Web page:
I suppose we had something like that as well. Although with only 2 kids, one of whom (myself) was 7 years older then the next... it wasn't nearly as noticable. Give my mom's firm adherance to the "no child under 12 in the front seat with the airbag" rule, my brother wasn't even old enough to ride in the front until after I went to college! I will have to remember that though!

SuzanH said...

That's a great story. Have you ever heard Brian Regan's thing about growing up with a gazillion brothers and sisters? He said the same thing you did, that the youngest just knew where they would sit, so you just start calling it--"Back seat in the middle with my feet on the hump!"

Thanks for the laugh!

LizzieDaisy said...

OMGosh, the dreaded HUMP SEAT! I love it! Brings back wonderful memories.

My dad was an Episcopalian priest. We got a "free" car every few months from a man who owned a dealership. I'm sure it was wonderful for my parents, but I get sick on "new car smell." I HATED it. So anyway, when we went on car trip, he'd invariably get a huge station wagon and stick us in the "back back" so he didn't have to hear us whine. I will never forget the time I told him I was going to puke and he didn't believe me, then I puked all over the new wagon (it was one of those where you faced the rear). We still had hours to go too.

He always pulled over after that... :) and I will NEVER buy a new car. BLAH!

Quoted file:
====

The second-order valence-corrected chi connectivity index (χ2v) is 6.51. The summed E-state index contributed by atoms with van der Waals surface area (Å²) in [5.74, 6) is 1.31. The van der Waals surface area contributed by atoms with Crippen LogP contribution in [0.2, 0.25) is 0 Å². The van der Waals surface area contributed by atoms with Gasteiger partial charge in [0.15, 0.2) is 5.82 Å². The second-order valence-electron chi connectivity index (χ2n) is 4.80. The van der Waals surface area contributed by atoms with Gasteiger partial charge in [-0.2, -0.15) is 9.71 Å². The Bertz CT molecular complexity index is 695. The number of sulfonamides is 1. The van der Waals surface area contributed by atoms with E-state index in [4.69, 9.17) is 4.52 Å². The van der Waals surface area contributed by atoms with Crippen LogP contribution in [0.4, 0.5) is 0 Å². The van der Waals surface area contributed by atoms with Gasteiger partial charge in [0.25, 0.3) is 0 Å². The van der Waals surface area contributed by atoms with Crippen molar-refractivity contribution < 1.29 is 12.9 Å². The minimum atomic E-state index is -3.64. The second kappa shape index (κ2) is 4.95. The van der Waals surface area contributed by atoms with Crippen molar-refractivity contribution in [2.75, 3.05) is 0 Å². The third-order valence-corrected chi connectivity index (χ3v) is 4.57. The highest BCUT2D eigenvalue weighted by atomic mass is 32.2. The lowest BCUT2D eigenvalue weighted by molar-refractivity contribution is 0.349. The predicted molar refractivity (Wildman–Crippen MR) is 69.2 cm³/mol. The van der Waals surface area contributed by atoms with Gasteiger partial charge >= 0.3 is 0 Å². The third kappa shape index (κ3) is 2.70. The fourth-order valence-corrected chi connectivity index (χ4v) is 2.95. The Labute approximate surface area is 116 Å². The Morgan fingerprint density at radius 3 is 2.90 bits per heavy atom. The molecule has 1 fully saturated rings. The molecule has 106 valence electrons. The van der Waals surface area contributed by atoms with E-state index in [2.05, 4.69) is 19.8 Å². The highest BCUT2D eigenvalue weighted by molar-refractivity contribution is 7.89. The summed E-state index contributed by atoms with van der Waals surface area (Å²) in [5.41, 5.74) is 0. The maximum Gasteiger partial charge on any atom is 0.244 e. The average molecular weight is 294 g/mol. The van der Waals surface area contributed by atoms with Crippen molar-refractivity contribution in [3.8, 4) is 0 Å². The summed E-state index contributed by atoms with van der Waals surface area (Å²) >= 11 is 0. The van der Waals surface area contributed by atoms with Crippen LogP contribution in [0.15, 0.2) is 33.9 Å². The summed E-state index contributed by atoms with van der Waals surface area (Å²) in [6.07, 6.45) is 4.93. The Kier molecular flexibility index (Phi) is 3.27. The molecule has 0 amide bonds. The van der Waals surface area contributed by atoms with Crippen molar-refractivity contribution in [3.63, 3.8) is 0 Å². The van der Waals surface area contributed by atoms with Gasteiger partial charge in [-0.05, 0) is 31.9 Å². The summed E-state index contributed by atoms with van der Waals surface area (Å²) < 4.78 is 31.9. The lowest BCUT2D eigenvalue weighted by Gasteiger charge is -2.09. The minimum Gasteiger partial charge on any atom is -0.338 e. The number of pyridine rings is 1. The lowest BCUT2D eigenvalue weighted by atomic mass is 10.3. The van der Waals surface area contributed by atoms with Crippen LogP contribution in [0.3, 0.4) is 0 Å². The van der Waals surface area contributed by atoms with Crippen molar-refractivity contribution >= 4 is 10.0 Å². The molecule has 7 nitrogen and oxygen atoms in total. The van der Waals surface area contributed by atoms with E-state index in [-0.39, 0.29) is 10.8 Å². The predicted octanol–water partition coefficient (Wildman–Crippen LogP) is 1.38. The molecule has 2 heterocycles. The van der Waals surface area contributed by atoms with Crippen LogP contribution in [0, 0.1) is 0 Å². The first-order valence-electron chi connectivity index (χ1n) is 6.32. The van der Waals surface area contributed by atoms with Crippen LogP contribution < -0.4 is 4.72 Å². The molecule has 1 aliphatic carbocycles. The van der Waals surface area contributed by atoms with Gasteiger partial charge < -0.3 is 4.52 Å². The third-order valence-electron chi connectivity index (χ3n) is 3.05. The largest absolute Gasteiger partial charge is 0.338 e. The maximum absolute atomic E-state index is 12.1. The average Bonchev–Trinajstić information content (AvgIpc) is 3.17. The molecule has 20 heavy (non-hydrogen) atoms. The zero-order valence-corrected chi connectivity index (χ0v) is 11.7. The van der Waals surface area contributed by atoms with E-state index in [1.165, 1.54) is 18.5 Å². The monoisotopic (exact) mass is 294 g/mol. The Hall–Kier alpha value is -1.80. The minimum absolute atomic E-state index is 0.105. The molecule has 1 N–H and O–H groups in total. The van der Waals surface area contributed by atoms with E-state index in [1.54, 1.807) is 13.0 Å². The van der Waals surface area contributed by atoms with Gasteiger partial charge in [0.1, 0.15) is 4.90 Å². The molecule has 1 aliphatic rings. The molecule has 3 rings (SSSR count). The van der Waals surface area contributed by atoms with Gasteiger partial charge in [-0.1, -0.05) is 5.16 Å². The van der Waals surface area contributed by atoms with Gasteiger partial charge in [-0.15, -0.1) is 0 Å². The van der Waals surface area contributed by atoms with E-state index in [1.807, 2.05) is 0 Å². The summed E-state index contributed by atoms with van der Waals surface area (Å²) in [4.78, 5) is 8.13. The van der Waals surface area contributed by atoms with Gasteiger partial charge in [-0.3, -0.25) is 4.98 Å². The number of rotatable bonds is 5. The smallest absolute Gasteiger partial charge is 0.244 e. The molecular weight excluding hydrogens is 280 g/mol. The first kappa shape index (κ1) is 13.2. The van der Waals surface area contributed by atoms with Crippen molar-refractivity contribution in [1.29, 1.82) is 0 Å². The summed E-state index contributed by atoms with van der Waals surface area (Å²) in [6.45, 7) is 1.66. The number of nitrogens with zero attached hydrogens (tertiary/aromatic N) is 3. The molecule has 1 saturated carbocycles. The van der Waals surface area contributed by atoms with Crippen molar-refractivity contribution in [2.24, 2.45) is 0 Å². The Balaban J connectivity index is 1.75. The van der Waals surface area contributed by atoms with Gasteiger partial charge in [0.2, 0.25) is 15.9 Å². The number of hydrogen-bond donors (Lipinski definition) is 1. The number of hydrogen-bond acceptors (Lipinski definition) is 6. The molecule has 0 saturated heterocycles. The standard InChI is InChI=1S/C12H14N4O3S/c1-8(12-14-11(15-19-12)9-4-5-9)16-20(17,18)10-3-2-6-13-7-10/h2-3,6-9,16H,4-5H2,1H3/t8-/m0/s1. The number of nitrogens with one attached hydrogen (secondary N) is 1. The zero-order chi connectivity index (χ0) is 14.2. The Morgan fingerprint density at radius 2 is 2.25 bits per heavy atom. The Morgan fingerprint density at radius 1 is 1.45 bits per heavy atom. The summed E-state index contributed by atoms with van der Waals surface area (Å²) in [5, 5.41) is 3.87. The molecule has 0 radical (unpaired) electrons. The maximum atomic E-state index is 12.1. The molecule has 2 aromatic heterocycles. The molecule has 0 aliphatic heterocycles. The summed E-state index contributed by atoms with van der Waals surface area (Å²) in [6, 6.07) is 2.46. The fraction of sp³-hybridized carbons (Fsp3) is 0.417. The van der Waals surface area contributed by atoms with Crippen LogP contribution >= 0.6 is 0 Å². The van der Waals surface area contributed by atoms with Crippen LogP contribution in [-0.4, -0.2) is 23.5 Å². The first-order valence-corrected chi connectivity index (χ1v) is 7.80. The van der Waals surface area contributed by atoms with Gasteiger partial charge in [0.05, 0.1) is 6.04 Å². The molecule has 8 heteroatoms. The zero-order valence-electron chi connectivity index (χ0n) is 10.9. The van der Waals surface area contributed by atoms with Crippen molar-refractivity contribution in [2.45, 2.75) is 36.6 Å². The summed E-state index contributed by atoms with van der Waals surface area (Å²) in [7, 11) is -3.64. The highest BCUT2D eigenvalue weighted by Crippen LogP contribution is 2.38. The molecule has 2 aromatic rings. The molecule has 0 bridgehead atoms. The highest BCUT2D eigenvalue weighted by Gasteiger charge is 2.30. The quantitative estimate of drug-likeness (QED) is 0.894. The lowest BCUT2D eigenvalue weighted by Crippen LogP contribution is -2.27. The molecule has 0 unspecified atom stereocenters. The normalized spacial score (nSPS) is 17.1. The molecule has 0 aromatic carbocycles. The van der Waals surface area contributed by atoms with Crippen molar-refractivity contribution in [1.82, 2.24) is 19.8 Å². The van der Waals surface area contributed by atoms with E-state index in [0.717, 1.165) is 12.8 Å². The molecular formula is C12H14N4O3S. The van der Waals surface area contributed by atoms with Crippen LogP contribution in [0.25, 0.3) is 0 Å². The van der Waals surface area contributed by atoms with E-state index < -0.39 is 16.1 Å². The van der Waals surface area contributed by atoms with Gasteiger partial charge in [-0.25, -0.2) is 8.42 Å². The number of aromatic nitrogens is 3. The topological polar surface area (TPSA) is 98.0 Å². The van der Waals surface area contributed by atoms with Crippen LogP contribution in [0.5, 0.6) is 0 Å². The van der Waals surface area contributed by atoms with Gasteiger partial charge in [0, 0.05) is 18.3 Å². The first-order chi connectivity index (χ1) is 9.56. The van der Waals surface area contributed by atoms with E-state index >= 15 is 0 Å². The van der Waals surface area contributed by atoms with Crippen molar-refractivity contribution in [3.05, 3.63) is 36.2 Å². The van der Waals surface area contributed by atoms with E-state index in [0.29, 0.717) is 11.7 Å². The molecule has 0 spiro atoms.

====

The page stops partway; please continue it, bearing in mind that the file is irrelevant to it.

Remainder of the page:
Anyway, fun stuff family stories... keep them coming!

c said...

Mmmmmm, new car smell. LOVE IT.

Yeah, I didn't even get the hump. I got the space behind the passenger seat, on the floor.

Anonymous said...

see in my house the only way to get front seat is if u call shotgun since there are only two kids the one that ahs to sit in the back gets to pick the music. i am the youngest so i m never in charge but my brother never makes me do ne thing too serious there might be an occasional get me something to drink but no take out the trash i love hearing the stories my parents wont tell us stuff like this and when i hear it from our uncles they always deny stuff but ya me and my brother belive it.

Anonymous said...

OK, I'm the oldest of two brothers and yet I have to take turns with my brother who's two years younger. Despite me being extremely responsible, I never get to be in charge or have the front seat all the time. wtf?